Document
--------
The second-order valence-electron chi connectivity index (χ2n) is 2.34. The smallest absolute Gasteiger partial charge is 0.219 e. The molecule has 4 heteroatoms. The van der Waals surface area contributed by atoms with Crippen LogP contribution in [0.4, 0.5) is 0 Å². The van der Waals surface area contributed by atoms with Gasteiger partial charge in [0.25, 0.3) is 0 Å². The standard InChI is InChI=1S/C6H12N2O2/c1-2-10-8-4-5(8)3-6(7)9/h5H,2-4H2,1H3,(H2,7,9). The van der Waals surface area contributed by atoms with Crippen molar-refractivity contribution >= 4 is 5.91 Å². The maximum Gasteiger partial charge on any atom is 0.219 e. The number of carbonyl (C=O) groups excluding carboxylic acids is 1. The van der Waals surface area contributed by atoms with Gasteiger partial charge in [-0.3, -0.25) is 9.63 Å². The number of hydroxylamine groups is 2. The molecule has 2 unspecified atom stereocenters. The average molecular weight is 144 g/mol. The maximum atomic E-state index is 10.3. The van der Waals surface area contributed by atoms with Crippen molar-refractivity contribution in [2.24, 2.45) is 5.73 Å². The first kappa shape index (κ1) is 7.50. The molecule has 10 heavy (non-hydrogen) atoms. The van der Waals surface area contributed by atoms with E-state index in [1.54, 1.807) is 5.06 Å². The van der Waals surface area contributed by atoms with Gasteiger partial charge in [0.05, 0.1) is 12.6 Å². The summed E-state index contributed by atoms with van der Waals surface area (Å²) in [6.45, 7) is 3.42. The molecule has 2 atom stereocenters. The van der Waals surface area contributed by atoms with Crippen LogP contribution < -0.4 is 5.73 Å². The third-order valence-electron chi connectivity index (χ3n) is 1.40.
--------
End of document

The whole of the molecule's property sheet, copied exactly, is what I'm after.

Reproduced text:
The second-order valence-electron chi connectivity index (χ2n) is 2.34. The smallest absolute Gasteiger partial charge is 0.219 e. The molecule has 4 heteroatoms. The van der Waals surface area contributed by atoms with Crippen LogP contribution in [0.4, 0.5) is 0 Å². The van der Waals surface area contributed by atoms with Gasteiger partial charge in [0.25, 0.3) is 0 Å². The standard InChI is InChI=1S/C6H12N2O2/c1-2-10-8-4-5(8)3-6(7)9/h5H,2-4H2,1H3,(H2,7,9). The van der Waals surface area contributed by atoms with Crippen molar-refractivity contribution >= 4 is 5.91 Å². The maximum Gasteiger partial charge on any atom is 0.219 e. The number of carbonyl (C=O) groups excluding carboxylic acids is 1. The van der Waals surface area contributed by atoms with Gasteiger partial charge in [-0.3, -0.25) is 9.63 Å². The number of hydroxylamine groups is 2. The molecule has 2 unspecified atom stereocenters. The average molecular weight is 144 g/mol. The maximum atomic E-state index is 10.3. The van der Waals surface area contributed by atoms with Crippen molar-refractivity contribution in [2.24, 2.45) is 5.73 Å². The first kappa shape index (κ1) is 7.50. The molecule has 10 heavy (non-hydrogen) atoms. The van der Waals surface area contributed by atoms with E-state index in [1.54, 1.807) is 5.06 Å². The van der Waals surface area contributed by atoms with Gasteiger partial charge in [0.05, 0.1) is 12.6 Å². The summed E-state index contributed by atoms with van der Waals surface area (Å²) in [6.45, 7) is 3.42. The molecule has 2 atom stereocenters. The van der Waals surface area contributed by atoms with Crippen LogP contribution < -0.4 is 5.73 Å². The third-order valence-electron chi connectivity index (χ3n) is 1.40.